Assessing the impacts of the non-native Black-headed Weaver on native Acrocephalus warblers

Authors


Background and Implementation

Non-native species can have severe negative impacts on native biodiversity (Blackburn et al. 2004, Clavero et al. 2009, but not all do. It is desirable to evaluate the risks posed by non-native species during the early stages of an invasion, when control measures are easiest (Manchester & Bullock 2000, Lodge et al. 2006). However, it is easier to evaluate impacts when an invasion is advanced, as more data are available, allowing competition to be identified with more confidence (Wiens 1989), so most studies investigating the impacts of non-native species (e.g. Newson et al. 2011) are performed once the species is long established.

We investigated the impacts of the introduced Black-headed Weaver Ploceus melanocephalus in the Iberian Peninsula during the early stages of its invasion. Black-headed Weavers have been suspected of competing with two ecologically similar native species, the Great Reed Warbler Acrocephalus arundinaceus and the Eurasian Reed Warbler A. scirpaceous (Matias 2002). This could occur due to competition for nestling food or for nest-sites. Black-headed Weavers may exclude native Reed Warblers from reedbed through interspecific territoriality. If this was happening, we would expect to observe aggression between Black-headed Weavers and native species, possibly a response of Black-headed Weavers to playback of the songs of native species, low overlap between territories of Black-headed Weavers and native species, and a shift in the habitat characteristics of native species’ territories to be less similar to Black-headed Weavers. Alternatively, they may reduce the quality of reedbed by depleting resources. If this were happening, we would expect to observe an increase in the size of territories of native species when Black-headed Weavers were present and native species to show a preference for areas further away from Black-headed Weaver territories. We conducted fieldwork at four sites in Portugal from April to June 2012 to collect data to test these hypotheses.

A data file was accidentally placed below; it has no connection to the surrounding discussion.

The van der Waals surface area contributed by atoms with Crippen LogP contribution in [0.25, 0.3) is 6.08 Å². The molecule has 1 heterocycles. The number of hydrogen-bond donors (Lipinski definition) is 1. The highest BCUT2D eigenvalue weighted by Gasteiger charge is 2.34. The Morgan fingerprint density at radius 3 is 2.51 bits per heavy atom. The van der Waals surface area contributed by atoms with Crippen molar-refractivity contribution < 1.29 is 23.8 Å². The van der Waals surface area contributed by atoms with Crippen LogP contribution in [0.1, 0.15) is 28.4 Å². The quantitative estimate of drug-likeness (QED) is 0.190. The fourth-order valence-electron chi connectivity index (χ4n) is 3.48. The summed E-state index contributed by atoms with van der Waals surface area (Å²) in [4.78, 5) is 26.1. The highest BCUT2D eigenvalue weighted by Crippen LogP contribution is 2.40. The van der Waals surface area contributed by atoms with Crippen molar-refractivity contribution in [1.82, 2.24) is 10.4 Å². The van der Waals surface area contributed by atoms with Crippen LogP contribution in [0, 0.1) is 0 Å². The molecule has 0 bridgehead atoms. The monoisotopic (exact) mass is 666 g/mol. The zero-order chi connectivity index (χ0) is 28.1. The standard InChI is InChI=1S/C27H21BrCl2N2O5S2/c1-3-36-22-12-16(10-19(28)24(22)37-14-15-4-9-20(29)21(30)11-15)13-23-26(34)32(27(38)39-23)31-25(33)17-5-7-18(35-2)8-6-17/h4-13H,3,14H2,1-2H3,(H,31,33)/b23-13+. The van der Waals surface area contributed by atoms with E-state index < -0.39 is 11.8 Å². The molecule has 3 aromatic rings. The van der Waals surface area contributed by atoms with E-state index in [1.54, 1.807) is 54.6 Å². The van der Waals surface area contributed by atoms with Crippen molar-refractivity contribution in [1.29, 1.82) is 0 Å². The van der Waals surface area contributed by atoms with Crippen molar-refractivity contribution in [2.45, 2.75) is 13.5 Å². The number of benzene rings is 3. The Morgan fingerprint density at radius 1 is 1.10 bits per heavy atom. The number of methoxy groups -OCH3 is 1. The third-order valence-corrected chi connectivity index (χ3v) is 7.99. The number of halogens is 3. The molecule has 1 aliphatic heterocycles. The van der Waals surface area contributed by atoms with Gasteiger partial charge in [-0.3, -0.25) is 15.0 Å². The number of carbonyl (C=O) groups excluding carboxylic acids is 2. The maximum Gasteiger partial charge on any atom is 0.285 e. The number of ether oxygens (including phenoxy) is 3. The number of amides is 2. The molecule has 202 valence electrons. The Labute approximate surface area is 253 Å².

Key Findings and Management Implications

The number of territories of each species at our study sites is shown in Table 1. Despite overlapping resource requirements, we did not find evidence for any of the possible signatures of competition. Therefore, our work does not support previous anecdotal suggestions of competition. Despite this, we recommend continued monitoring of the impacts of Black-headed Weavers, as negative impacts may occur once the species reaches higher population densities.

Table 1. Number of territories of target species at our study sites.
SpeciesLagoa de ÓbidosPaul de TornadaBarroca d'AlvaLezíria Grande
Reed Warbler27222629
Great Reed Warbler8777
Black-headed Weaver010160

We are currently preparing a manuscript for submission to Ibis, which will give full details of the results from this project. We will also submit a report on the project to the Câmara Municipal das Caldas da Rainha, allowing the key findings of the project to be disseminated locally.

We are grateful to the BOU for an ornithological research grant of £917, which, alongside a Natural Environment Research Council PhD studentship awarded to Martin Sullivan, funded this study. We thank Hannah Mossman for assistance with fieldwork, Clive Barlow for supplying a recording of the song of Black-headed Weavers, and Helder Cardoso, Vitor Encarnacão, the ICNB and Associação PATO for assisting with logistics in the field and providing access to field sites.

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